Letter from Ayn Rand to Cecil B. DeMille - July 3, 1934

This letter to me is wonderful. I have started reading Rand’s Letters each morning and they are eloquent in style and are artifacts of an era when it was not possible to deliver words instantaneously to your intended recipient. The letters are crafted with great care given to context and intent that is rare to see in this, our age, of sensationalizing and professional rumor-mongering.

I love this letter because it is a heartfelt fusion of pride and gratitude. And Ayn Rand permitted herself the sort of pride that arises from hard-earned achievements. Rand only brushes with humility in the parts where gives credit to DeMille for his wise instruction and where she asks him to excuse her presumption that he might be interested in her gratitude or success. The former comes across as gratitude, the latter self-awareness.

I copy it here so that you may read it and so that I may benefit from typing it out:

Dear Mr. DeMille,
This letter is primarily to express my gratitude to you—at the distance of so many years. I have always wanted to tell you how much I appreciated your kindness and interest in me at a time when—if you remember—I was a very inexperienced, very bewildered and frightened little immigrant from Russia. I have waited all these years to show you that I had justified your interest in me, that I had something which you were kind and farsighted enough to see so far in advance.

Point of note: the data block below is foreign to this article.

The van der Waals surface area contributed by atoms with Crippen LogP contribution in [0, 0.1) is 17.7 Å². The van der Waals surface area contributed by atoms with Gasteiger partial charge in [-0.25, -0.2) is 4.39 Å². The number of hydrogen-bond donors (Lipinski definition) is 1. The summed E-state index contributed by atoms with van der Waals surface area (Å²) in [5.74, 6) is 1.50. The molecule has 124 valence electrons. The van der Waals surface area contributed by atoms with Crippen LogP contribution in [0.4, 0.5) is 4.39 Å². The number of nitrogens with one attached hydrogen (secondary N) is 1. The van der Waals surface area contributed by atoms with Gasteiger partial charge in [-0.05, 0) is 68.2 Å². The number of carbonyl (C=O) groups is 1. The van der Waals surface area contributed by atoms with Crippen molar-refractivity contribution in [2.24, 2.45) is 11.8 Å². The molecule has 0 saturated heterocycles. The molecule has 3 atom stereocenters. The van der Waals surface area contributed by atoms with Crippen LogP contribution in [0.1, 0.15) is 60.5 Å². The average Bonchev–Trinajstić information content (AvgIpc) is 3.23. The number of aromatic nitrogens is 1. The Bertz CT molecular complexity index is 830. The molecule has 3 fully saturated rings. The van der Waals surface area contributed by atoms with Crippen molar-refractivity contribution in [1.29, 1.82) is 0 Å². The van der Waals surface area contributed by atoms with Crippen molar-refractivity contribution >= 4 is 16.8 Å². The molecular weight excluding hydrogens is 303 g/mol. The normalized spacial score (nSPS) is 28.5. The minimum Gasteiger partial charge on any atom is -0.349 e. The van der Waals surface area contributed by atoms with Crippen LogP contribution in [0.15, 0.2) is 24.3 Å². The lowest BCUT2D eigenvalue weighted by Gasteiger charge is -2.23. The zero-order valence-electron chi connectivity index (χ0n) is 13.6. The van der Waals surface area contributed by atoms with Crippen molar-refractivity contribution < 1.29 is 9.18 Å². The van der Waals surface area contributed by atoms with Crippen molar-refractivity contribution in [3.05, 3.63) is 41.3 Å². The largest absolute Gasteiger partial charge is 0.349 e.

If I have achieved any kind of success, I owe it to your instructions which I have remembered and tried to follow all these years. I have always hoped that I would not drop out of sight entirely, that the day would come when I would be successful enough to show you that you had not wasted the attention you had given me at my start in Hollywood. I cannot say that I have accomplished a great deal yet, but at least I am a writer and I feel that I can now thank you from the bottom of my heart, without asking you for help or for a job, just thank you and tell you that you have always been the person for whose sake I have wanted most to succeed, if you will excuse my presumption in this. 
I am taking the liberty of sending you a synopsis of my story Red Pawn, which I had sold to Universal some time ago and which Paramount has just bought from them as a probable vehicle for Marlene Deitrich. I am now working here on the screenplay. I would appreciate it very much if you would read this synopsis—not because I want to try and sell it to you, since it is already sold, but because I am very anxious to show you what I have accomplished, particularly since it is accomplished in accordance with your ideas as to story construction and situations. I am a little proud of this story and I feel that it is, in a way, the best manner I know of to thank you for your help to me many years ago. 
If you will be kind enough to read it, I will be very grateful if you would grant me a little time to see you afterwards.